- Create and send an invitation. I usually use a Facebook Event or Evite for ease of tracking and messaging guests, but email, paper, or any other way you prefer is fine. Let people know the location details and what to bring. We usually plan for a few hours in late morning or afternoon on a weekend. We always do a potluck of some sort with hosts bringing main course options and cake. We let guests know to bring a dish to share and usually some small item like a bead or a button to add to a blessingway keepsake. More on that later. Gifts aren’t a major focus; although, we usually bring gifts for the new baby and share suggestions if there are any known needs.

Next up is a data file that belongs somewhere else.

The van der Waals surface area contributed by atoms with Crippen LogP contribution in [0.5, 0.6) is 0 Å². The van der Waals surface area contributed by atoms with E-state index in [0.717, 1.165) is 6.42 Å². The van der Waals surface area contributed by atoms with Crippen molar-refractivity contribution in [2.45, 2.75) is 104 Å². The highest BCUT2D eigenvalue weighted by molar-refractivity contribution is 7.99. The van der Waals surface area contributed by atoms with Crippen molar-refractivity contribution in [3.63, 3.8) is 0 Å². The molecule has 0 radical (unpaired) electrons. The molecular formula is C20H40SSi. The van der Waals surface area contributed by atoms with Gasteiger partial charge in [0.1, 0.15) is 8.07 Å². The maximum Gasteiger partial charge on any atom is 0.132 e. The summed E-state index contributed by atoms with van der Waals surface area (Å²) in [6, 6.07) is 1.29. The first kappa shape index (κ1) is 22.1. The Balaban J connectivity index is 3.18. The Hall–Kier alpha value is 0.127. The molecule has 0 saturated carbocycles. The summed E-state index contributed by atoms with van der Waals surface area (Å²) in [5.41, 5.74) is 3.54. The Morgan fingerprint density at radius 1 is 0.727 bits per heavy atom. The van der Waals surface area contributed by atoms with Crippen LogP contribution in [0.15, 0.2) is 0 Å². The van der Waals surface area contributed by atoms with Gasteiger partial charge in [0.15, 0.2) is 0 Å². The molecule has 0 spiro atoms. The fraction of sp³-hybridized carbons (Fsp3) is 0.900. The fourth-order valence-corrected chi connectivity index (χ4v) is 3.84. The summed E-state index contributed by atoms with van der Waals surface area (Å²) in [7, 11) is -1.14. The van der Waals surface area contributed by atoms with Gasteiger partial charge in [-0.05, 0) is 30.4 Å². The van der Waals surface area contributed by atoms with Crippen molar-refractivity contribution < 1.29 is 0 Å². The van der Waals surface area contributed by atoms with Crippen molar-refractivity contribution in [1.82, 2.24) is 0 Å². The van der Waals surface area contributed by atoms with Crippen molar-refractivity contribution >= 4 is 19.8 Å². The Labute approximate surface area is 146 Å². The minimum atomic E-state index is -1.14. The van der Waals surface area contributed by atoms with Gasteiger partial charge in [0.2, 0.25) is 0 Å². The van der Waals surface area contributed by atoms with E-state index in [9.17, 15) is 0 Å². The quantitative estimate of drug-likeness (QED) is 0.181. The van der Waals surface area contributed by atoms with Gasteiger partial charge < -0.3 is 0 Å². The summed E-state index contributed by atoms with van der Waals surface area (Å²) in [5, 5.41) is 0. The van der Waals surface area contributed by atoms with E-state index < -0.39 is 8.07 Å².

- We typically welcome mom and guests to bring nursing babies and any children who are old enough to participate; although it’s also okay to suggest an adults only event. My friend Jill recently shared this: “Our littles see, then they do. I love bringing little Aida to blessingways with me. She is learning to honor and cherish her body and those of the girls and women around her. She asks for blessingway songs at night now and I’m happy to oblige. Here she is playing henna with another youngster at the most recent blessingway.”
- As a host, I create a program that includes a tentative schedule for the day and lyrics for blessingway songs we sing while pampering the guest of honor. Here is a pdf of a program for a friend: Blessing Way for Courtney (pdf)
- Guests arrive, eat, and then gather around the guest of honor for the Blessingway ceremony. We create a “throne” where the guest of honor sits comfortably in the center of attention. The host welcomes everyone, shares the program and an overview of the ceremony.